A Hoofer Prepares for Miss America Pageant

For the reigning Miss New Hampshire, a 21-year-old tap dancer, competing for the Miss America title is nothing compared to her own battle with cancer. Megan Lyman was 12 when she was diagnosed with fibrosarcoma, a stage three tissue cancer. She had to stop dancing for two years while she underwent seven surgeries.

She met her mentor Aaron Tolson during a workshop at Broadway North studio in Belmont, New Hampshire. “Aaron was outstanding. He was always making plans for me for when I got out of the hospital,” she says. “He really kept my head in the right place.”

After her recovery, Tolson asked Lyman to join the off-Broadway cast of Halftime and appointed her as the dance captain of his troupe, New England Tap Ensemble. Today, Tolson, a former Riverdance cast member, lives in NYC and teaches at Broadway Dance Center, so Lyman has been commuting to the city to prepare for January’s pageant. “If I had let her ease in slowly [after treatment], she wouldn’t be here preparing for this big stage today,” he says. “She had so much spirit, so I was tough.” March marks seven cancer-free years for Lyman.

Sadly, Lyman didn’t make it to the talent portion of this year’s competition, which aired live January 12, but this year’s winning participant happens to be a tapper as well! Watch 2013’s Miss America performance here:

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Despite worldwide theater closures, the Universal Ballet Competition is keeping The Nutcracker tradition alive in 2020 with an online international competition. The event culminates in a streamed, full-length video of The Virtual Nutcracker consisting of winning entries on December 19. The competition is calling on studios, as well as dancers of all ages and levels, to submit videos by November 29 to be considered.

"Nutcracker is a tradition that is ingrained in our hearts," says UBC co-founder Lissette Salgado-Lucas, a former dancer with Royal Winnipeg Ballet and Joffrey Ballet. "We danced it for so long as professionals, we can't wait to pass it along to dancers through this competition."

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Robbie Sweeny, courtesy Funsch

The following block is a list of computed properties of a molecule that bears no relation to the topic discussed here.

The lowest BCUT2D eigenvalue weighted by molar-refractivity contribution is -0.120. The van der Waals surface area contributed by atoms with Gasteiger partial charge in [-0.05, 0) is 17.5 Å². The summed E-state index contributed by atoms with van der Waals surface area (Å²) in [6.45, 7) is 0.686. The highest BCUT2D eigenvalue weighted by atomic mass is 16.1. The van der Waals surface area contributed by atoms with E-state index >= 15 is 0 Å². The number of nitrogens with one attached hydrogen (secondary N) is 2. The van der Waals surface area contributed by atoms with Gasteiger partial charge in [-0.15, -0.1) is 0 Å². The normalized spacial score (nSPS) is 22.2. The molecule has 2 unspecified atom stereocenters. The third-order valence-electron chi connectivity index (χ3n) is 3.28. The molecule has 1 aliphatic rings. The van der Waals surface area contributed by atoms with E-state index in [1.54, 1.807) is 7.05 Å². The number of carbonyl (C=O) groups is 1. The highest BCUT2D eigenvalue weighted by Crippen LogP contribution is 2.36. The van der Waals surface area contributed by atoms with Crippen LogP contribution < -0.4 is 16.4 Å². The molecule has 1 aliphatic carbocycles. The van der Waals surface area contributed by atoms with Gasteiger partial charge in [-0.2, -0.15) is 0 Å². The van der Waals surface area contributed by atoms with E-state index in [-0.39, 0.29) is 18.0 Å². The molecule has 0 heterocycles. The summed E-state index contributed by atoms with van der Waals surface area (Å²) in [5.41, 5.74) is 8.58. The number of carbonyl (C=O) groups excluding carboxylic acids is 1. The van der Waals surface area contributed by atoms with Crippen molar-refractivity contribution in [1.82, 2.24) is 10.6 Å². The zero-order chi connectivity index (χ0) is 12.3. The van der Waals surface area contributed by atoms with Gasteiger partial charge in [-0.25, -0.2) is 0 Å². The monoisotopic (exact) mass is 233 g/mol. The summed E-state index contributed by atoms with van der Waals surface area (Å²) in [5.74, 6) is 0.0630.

Christy Funsch's teaching career has taken her from New York City to the Bay Area to Portugal, with a stint in a punk band in between. But this fall—fresh off a Fulbright in Portugal at the Instituto Politécnico de Lisboa, School of Dance (ESD), teaching and researching empathetic embodiment through somatic dance training—Funsch's teaching has taken her to an entirely new location: Zoom. A visiting professor at Slippery Rock University for the 2020–21 academic year, Funsch is adapting her eclectic, boundary-pushing approach to her virtual classes.

Originally from central New York State, Funsch spent 20 years performing in the Bay Area, where she also started her own company, Funsch Dance Experience. "My choreographic work from that time is in the dance-theater experiential, fantasy realm of performance," she says. "I also started blending genres and a lot of urban styles found their way into my choreography."

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Courtesy Meg Brooker

As the presidential election approaches, it's a particularly meaningful time to remember that we are celebrating the centennial of the 19th Amendment, when women earned the right to vote after a decades-long battle.

Movement was more than a metaphor for the fight for women's suffrage—dancers played a real role, most notably Florence Fleming Noyes, who performed her riveting solo Dance of Freedom in 1914 to embody the struggle for women's rights.

This fall, Middle Tennessee State University director of dance Meg Brooker is reconstructing Dance of Freedom on 11 of her students. A Noyes Rhythm teacher and an Isadora Duncan scholar, Brooker is passionate about bringing historic dance practices into a contemporary context.

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